|FTLComm - Tisdale - Saturday, August 31, 2002|
|In a year in which the most serious drought in recorded history
has occurred it is surprising to see a tractor working up a field with a disker.
After all it was zero tillage that permitted any crop at all to have been produced
on fields like this one this year. Zero tillage allows a firmly established trash
cover to hold what little moisture there is available. This trash cover provides
the soil it covers with a little protection from the sun and wind which in a year
like this one quickly turn an exposed surface to dust and then it is drifted away.
This field, a mile West of Tisdale was planted in peas this year which yielded a minimum crop of about 10 bushel. Peas are excellent for the soil as they are able to fix nitrogen into the soil.
But August has been a time of abnormal heat and enough moisture to produce abundant growth in soil which had been fertilized and growing conditions had hampered a proper utilisation of that fertilizer now it is growing. The normal procedure would be to sweep the field with Round-up killing the growth and leaving the soil untouched ready to protect itself through the coming winter and early spring. But the growth on this and other fields is just not appropriate for chemical treatment since that would only kill present growth and might have to be repeated several times before freeze up. It was decided to run over this field with a heavy harrow to kill the emerging weeds and volunteer plants that had not germinated in the spring but it was discovered that the growth was to extensive for a light treatment and the field was disked. The light rain over night (1/10th of an inch) only left the soil damp on the surface and its ultra dry condition made it easy to turn over and still preserve some trash cover but not enough to protect the soil.
However, Phillips Seeds felt they had no alternative but to turn over the soil.
The late summer heat and modest rainfall have actually produced a second growing season this year and farmers are confounded by the situation trying to figure out what to do as the harvest window slips by. In the last few years some crops have come ready at the first of August and combining seems to span onward until mid September. This year the harvest season is distorted. Some crops planted early have been harvested while others are only now getting the full growth from the previously ungerminated spring planting.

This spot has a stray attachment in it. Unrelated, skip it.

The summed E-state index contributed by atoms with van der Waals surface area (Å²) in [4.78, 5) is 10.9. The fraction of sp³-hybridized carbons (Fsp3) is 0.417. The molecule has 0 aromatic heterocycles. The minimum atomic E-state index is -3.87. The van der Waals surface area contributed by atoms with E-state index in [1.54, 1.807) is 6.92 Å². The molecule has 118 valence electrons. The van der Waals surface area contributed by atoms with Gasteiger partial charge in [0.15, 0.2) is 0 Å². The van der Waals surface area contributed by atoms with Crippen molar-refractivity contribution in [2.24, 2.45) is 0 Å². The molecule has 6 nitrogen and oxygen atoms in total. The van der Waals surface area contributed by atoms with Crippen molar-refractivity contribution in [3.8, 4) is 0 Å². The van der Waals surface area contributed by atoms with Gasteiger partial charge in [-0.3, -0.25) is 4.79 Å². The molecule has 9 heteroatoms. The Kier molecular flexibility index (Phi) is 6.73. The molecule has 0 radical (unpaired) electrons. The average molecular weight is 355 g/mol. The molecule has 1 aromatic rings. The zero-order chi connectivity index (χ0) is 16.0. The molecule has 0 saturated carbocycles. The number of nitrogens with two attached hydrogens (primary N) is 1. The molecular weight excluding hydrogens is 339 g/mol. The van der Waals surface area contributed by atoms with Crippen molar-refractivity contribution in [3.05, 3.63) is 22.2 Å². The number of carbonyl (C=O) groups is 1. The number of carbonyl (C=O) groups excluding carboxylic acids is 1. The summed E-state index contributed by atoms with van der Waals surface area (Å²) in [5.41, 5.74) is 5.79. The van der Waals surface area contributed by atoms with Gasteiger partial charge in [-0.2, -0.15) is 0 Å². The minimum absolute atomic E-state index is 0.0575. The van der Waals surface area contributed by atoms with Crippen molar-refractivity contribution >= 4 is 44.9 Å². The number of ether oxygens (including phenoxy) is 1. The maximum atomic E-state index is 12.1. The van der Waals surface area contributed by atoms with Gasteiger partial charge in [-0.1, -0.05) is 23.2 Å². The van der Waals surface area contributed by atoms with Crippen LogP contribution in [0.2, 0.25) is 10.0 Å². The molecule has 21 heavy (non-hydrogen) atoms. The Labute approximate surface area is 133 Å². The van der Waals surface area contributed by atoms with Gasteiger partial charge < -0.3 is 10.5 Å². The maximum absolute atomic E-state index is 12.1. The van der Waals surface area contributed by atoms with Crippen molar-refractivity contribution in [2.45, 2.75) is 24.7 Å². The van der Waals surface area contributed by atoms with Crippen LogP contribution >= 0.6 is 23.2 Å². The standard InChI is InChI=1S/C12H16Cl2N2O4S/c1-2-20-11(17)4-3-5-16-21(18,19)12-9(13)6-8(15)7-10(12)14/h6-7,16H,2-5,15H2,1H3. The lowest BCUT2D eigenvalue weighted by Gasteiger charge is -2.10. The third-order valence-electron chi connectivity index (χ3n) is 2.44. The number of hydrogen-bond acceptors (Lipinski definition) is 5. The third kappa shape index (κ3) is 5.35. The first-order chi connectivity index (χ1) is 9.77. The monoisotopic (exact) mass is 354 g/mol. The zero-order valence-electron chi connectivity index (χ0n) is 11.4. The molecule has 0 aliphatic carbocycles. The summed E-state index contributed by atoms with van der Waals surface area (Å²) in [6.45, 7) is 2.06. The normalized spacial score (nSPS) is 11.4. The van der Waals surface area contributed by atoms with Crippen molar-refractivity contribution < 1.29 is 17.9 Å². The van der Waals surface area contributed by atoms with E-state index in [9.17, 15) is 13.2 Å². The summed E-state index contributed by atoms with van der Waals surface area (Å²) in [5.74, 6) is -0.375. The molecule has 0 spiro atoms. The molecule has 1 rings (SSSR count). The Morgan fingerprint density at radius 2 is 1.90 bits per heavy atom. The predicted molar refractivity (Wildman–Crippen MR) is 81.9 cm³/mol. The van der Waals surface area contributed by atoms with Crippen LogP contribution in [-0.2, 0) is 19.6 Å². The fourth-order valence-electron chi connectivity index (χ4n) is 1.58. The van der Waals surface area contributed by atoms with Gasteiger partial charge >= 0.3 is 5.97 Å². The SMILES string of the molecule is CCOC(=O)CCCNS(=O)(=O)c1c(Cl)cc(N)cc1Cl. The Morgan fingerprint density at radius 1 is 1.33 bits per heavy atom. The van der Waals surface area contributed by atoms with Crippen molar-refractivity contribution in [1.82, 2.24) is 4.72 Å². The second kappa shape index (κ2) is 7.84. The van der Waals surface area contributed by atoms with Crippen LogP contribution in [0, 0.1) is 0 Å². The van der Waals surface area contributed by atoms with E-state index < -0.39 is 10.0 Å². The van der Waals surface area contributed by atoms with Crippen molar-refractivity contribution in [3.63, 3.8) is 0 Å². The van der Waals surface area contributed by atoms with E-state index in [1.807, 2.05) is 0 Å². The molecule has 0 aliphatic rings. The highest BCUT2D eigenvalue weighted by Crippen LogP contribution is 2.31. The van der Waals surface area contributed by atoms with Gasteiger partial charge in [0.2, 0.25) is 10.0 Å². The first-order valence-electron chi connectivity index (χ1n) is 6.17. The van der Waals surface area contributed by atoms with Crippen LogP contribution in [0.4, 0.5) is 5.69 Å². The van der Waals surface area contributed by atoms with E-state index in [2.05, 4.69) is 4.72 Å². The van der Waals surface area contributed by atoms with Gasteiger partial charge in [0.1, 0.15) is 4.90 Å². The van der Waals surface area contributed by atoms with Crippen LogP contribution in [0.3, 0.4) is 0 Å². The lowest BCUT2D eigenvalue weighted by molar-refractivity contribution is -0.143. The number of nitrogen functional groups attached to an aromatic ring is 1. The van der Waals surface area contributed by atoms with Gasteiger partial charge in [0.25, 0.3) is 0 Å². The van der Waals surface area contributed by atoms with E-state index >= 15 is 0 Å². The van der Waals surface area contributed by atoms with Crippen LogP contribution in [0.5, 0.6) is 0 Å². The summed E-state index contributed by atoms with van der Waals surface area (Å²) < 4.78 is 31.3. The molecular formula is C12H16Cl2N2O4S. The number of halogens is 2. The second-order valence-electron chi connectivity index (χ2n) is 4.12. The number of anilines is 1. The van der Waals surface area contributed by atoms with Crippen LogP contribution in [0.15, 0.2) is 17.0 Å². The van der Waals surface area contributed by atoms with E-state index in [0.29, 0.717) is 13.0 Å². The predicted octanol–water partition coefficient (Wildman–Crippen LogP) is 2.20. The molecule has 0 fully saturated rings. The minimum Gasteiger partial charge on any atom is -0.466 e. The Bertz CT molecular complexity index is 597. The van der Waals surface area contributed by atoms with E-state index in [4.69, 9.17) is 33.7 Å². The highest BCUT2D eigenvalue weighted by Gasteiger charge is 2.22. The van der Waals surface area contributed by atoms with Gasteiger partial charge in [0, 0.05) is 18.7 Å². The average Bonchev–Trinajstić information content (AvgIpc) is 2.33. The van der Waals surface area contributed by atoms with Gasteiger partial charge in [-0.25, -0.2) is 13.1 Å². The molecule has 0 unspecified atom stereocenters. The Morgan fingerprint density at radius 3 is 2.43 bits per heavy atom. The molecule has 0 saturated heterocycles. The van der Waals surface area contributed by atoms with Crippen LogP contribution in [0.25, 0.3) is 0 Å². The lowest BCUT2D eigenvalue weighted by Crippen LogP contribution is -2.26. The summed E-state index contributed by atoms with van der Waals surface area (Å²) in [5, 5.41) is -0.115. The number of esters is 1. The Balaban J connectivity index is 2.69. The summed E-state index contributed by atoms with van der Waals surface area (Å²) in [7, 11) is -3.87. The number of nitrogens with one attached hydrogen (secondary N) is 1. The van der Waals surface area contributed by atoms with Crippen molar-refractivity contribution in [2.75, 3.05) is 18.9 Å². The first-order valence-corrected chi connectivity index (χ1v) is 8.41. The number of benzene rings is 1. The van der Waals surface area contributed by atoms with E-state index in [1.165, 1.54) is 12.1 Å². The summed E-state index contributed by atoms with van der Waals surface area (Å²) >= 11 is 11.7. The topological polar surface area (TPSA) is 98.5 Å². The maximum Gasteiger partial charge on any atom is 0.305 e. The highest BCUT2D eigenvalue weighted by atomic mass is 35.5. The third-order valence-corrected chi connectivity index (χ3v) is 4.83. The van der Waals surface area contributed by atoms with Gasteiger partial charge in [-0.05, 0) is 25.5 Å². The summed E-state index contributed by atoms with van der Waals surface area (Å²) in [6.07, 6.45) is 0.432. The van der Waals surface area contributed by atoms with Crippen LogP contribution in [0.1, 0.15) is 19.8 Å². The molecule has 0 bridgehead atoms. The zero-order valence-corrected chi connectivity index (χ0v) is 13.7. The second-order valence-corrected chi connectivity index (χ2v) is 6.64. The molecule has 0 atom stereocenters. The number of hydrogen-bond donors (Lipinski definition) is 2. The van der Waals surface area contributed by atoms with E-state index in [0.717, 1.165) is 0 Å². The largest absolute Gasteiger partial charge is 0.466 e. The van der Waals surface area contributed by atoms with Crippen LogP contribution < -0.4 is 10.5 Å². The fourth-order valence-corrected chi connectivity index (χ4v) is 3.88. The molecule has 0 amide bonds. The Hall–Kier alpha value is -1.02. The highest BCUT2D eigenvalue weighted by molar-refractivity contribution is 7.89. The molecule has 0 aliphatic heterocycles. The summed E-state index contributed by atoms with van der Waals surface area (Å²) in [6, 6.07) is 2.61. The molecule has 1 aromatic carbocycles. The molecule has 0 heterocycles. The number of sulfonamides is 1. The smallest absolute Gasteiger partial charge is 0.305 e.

The flax crop above and this Canola crop illustrate the problem of the harvest of 2002. In every year the flax and Canola bloom in late May and early June only late crops would be in flower in late June. So both of these and other crops like them did just that and went on to develop their seed. In the Canola crop you can see the mature pods on the crop but amidst the maturing crop is the fresh newly developing crop which only began its life in late July. Flowering Canola and flax at the end of August is extraordinary. The dilemma for farmers is if they should spray the crop with a descicant and then harvest or should the wait and see if the new crop with increase the field's yield and still be harvestable before the onset of winter.
Some farmers have decided to harvest hoping to get enough off the field to cover this year's expenses. Some large farms are hedging their bets by harvesting some and leaving others to see what will happen.
The Canola crop above was photographed a week ago as it lies ready for combining and has since been processed but few can remember a harvest time with everything as green as it is this year.
One of the swather operators for Tisdale Alfalfa Dehydration explained that the green feed they are now processing is of good value and will make excellent feed but reports that it is the most filthy stuff to work in as it is so dusting and dry. However, the dehydration plant, though still with a huge amount of green feed to cut and process was intending to switch back to the second cut of alfalfa yesterday.
This year's second cut is considered absolutely remarkable in quality and volume. The late summer growing conditions are almost perfect for alfalfa and though the acreage is not great they expect the quality to be outstanding. Tisdale Alfalfa has increased their field cutting equipment from six swathers to nine with some of their equipment now being directed to producing cube product.
This crop of oats right beside the West side of town (at right and below) illustrates the confusion in the fields. This crop was mature and ready for harvest perhaps three weeks ago. In both pictures if you look closely you can see the stunted rip oat crop now over shadowed by the new second growth green crop.
This crop owned by Ron Phillips will be left and the second crop allowed to mature to harvest age then combined with the hope that using a straight combine process (rather than swathing first which is the normal process for oats) will result in an enhanced yield and offer better compensation on the field than harvesting that first stunted crop.